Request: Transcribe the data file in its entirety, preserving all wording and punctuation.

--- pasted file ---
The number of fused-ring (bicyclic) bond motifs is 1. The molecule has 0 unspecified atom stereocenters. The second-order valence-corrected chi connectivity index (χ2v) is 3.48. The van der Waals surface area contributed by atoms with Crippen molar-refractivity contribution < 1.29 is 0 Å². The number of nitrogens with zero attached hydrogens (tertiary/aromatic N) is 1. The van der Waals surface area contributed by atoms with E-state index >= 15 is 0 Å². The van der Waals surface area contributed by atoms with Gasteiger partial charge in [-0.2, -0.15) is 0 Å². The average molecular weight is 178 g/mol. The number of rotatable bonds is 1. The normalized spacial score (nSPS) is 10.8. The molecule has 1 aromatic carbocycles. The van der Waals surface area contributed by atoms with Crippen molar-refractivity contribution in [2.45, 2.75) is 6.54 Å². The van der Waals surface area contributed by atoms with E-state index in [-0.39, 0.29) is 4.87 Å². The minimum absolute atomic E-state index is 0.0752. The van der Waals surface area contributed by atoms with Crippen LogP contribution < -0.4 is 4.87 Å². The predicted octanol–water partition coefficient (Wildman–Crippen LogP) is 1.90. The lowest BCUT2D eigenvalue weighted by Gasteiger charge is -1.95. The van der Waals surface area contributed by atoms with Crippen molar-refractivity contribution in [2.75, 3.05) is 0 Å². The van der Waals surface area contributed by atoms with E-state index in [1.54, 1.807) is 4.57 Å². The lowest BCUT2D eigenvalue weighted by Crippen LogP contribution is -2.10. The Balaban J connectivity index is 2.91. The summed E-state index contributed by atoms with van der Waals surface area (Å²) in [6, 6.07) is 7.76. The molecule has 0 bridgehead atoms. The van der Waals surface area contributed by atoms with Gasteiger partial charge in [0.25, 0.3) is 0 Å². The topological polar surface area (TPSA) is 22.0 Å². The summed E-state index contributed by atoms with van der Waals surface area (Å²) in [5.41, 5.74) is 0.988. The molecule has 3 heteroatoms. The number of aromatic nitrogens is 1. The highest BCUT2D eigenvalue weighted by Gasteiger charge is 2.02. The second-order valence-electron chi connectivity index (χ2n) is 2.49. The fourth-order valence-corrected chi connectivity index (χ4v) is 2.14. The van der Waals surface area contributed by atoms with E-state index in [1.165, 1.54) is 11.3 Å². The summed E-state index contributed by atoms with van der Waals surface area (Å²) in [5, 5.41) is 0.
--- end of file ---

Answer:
The number of fused-ring (bicyclic) bond motifs is 1. The molecule has 0 unspecified atom stereocenters. The second-order valence-corrected chi connectivity index (χ2v) is 3.48. The van der Waals surface area contributed by atoms with Crippen molar-refractivity contribution < 1.29 is 0 Å². The number of nitrogens with zero attached hydrogens (tertiary/aromatic N) is 1. The van der Waals surface area contributed by atoms with E-state index >= 15 is 0 Å². The van der Waals surface area contributed by atoms with Gasteiger partial charge in [-0.2, -0.15) is 0 Å². The average molecular weight is 178 g/mol. The number of rotatable bonds is 1. The normalized spacial score (nSPS) is 10.8. The molecule has 1 aromatic carbocycles. The van der Waals surface area contributed by atoms with Crippen molar-refractivity contribution in [2.45, 2.75) is 6.54 Å². The van der Waals surface area contributed by atoms with E-state index in [-0.39, 0.29) is 4.87 Å². The minimum absolute atomic E-state index is 0.0752. The van der Waals surface area contributed by atoms with Crippen LogP contribution < -0.4 is 4.87 Å². The predicted octanol–water partition coefficient (Wildman–Crippen LogP) is 1.90. The lowest BCUT2D eigenvalue weighted by Gasteiger charge is -1.95. The van der Waals surface area contributed by atoms with Crippen molar-refractivity contribution in [2.75, 3.05) is 0 Å². The van der Waals surface area contributed by atoms with E-state index in [1.54, 1.807) is 4.57 Å². The lowest BCUT2D eigenvalue weighted by Crippen LogP contribution is -2.10. The Balaban J connectivity index is 2.91. The summed E-state index contributed by atoms with van der Waals surface area (Å²) in [6, 6.07) is 7.76. The molecule has 0 bridgehead atoms. The van der Waals surface area contributed by atoms with Gasteiger partial charge in [0.25, 0.3) is 0 Å². The topological polar surface area (TPSA) is 22.0 Å². The summed E-state index contributed by atoms with van der Waals surface area (Å²) in [5.41, 5.74) is 0.988. The molecule has 3 heteroatoms. The number of aromatic nitrogens is 1. The highest BCUT2D eigenvalue weighted by Gasteiger charge is 2.02. The second-order valence-electron chi connectivity index (χ2n) is 2.49. The fourth-order valence-corrected chi connectivity index (χ4v) is 2.14. The van der Waals surface area contributed by atoms with E-state index in [1.165, 1.54) is 11.3 Å². The summed E-state index contributed by atoms with van der Waals surface area (Å²) in [5, 5.41) is 0.